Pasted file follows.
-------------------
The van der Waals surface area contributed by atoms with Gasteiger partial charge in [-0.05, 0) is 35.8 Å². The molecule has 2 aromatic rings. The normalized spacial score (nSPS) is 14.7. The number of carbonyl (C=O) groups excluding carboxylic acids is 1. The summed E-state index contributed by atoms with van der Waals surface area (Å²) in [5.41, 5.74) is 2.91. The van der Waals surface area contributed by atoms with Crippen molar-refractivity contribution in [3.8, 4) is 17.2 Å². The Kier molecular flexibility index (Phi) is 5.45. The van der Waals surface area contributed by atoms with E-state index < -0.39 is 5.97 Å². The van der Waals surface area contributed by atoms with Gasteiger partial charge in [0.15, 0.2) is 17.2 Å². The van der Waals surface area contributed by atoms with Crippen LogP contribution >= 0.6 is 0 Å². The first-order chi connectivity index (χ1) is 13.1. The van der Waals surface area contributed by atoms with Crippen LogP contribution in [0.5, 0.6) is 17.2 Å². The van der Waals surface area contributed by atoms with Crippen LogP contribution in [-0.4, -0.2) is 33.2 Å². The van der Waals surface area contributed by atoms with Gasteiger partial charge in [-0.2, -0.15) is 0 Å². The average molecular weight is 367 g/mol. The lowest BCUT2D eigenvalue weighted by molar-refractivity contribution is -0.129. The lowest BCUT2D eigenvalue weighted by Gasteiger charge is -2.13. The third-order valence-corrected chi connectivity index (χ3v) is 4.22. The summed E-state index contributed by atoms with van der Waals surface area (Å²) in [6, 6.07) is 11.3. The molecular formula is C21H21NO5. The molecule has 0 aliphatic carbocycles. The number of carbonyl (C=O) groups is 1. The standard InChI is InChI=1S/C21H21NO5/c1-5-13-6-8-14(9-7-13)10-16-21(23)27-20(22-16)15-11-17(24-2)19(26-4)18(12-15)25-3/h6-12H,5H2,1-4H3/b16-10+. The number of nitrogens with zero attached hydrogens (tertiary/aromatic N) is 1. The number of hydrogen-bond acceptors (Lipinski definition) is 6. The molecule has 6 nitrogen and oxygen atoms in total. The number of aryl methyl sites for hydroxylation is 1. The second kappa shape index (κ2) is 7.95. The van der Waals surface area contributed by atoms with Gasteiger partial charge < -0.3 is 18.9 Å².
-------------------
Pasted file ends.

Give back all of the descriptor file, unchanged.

The van der Waals surface area contributed by atoms with Gasteiger partial charge in [-0.05, 0) is 35.8 Å². The molecule has 2 aromatic rings. The normalized spacial score (nSPS) is 14.7. The number of carbonyl (C=O) groups excluding carboxylic acids is 1. The summed E-state index contributed by atoms with van der Waals surface area (Å²) in [5.41, 5.74) is 2.91. The van der Waals surface area contributed by atoms with Crippen molar-refractivity contribution in [3.8, 4) is 17.2 Å². The Kier molecular flexibility index (Phi) is 5.45. The van der Waals surface area contributed by atoms with E-state index < -0.39 is 5.97 Å². The van der Waals surface area contributed by atoms with Gasteiger partial charge in [0.15, 0.2) is 17.2 Å². The van der Waals surface area contributed by atoms with Crippen LogP contribution >= 0.6 is 0 Å². The first-order chi connectivity index (χ1) is 13.1. The van der Waals surface area contributed by atoms with Crippen LogP contribution in [0.5, 0.6) is 17.2 Å². The van der Waals surface area contributed by atoms with Crippen LogP contribution in [-0.4, -0.2) is 33.2 Å². The van der Waals surface area contributed by atoms with Gasteiger partial charge in [-0.2, -0.15) is 0 Å². The average molecular weight is 367 g/mol. The lowest BCUT2D eigenvalue weighted by molar-refractivity contribution is -0.129. The lowest BCUT2D eigenvalue weighted by Gasteiger charge is -2.13. The third-order valence-corrected chi connectivity index (χ3v) is 4.22. The summed E-state index contributed by atoms with van der Waals surface area (Å²) in [6, 6.07) is 11.3. The molecular formula is C21H21NO5. The molecule has 0 aliphatic carbocycles. The number of carbonyl (C=O) groups is 1. The standard InChI is InChI=1S/C21H21NO5/c1-5-13-6-8-14(9-7-13)10-16-21(23)27-20(22-16)15-11-17(24-2)19(26-4)18(12-15)25-3/h6-12H,5H2,1-4H3/b16-10+. The number of nitrogens with zero attached hydrogens (tertiary/aromatic N) is 1. The number of hydrogen-bond acceptors (Lipinski definition) is 6. The molecule has 6 nitrogen and oxygen atoms in total. The number of aryl methyl sites for hydroxylation is 1. The second kappa shape index (κ2) is 7.95. The van der Waals surface area contributed by atoms with Gasteiger partial charge < -0.3 is 18.9 Å².